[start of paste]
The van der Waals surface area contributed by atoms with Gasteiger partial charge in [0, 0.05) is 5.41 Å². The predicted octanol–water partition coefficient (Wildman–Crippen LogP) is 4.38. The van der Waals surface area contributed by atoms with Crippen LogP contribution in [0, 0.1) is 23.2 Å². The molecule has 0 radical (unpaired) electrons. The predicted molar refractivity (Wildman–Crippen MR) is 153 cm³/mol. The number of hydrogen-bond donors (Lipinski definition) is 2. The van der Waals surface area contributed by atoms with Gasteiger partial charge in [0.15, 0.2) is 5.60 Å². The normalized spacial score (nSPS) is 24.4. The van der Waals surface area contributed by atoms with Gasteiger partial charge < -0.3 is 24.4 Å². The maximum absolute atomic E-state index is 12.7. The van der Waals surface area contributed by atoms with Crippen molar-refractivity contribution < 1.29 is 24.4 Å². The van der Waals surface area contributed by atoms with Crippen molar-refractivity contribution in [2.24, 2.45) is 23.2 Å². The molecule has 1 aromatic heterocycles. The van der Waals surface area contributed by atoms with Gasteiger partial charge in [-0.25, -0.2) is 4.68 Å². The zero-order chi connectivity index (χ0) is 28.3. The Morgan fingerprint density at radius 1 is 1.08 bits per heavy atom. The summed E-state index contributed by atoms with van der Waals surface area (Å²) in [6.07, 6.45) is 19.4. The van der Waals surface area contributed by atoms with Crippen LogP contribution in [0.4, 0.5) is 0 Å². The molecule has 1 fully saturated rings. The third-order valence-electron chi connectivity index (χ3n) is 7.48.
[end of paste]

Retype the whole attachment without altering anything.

The van der Waals surface area contributed by atoms with Gasteiger partial charge in [0, 0.05) is 5.41 Å². The predicted octanol–water partition coefficient (Wildman–Crippen LogP) is 4.38. The van der Waals surface area contributed by atoms with Crippen LogP contribution in [0, 0.1) is 23.2 Å². The molecule has 0 radical (unpaired) electrons. The predicted molar refractivity (Wildman–Crippen MR) is 153 cm³/mol. The number of hydrogen-bond donors (Lipinski definition) is 2. The van der Waals surface area contributed by atoms with Gasteiger partial charge in [0.15, 0.2) is 5.60 Å². The normalized spacial score (nSPS) is 24.4. The van der Waals surface area contributed by atoms with Gasteiger partial charge < -0.3 is 24.4 Å². The maximum absolute atomic E-state index is 12.7. The van der Waals surface area contributed by atoms with Crippen molar-refractivity contribution < 1.29 is 24.4 Å². The van der Waals surface area contributed by atoms with Crippen molar-refractivity contribution in [2.24, 2.45) is 23.2 Å². The molecule has 1 aromatic heterocycles. The van der Waals surface area contributed by atoms with Gasteiger partial charge in [-0.25, -0.2) is 4.68 Å². The zero-order chi connectivity index (χ0) is 28.3. The Morgan fingerprint density at radius 1 is 1.08 bits per heavy atom. The summed E-state index contributed by atoms with van der Waals surface area (Å²) in [6.07, 6.45) is 19.4. The van der Waals surface area contributed by atoms with Crippen LogP contribution in [0.4, 0.5) is 0 Å². The molecule has 1 fully saturated rings. The third-order valence-electron chi connectivity index (χ3n) is 7.48.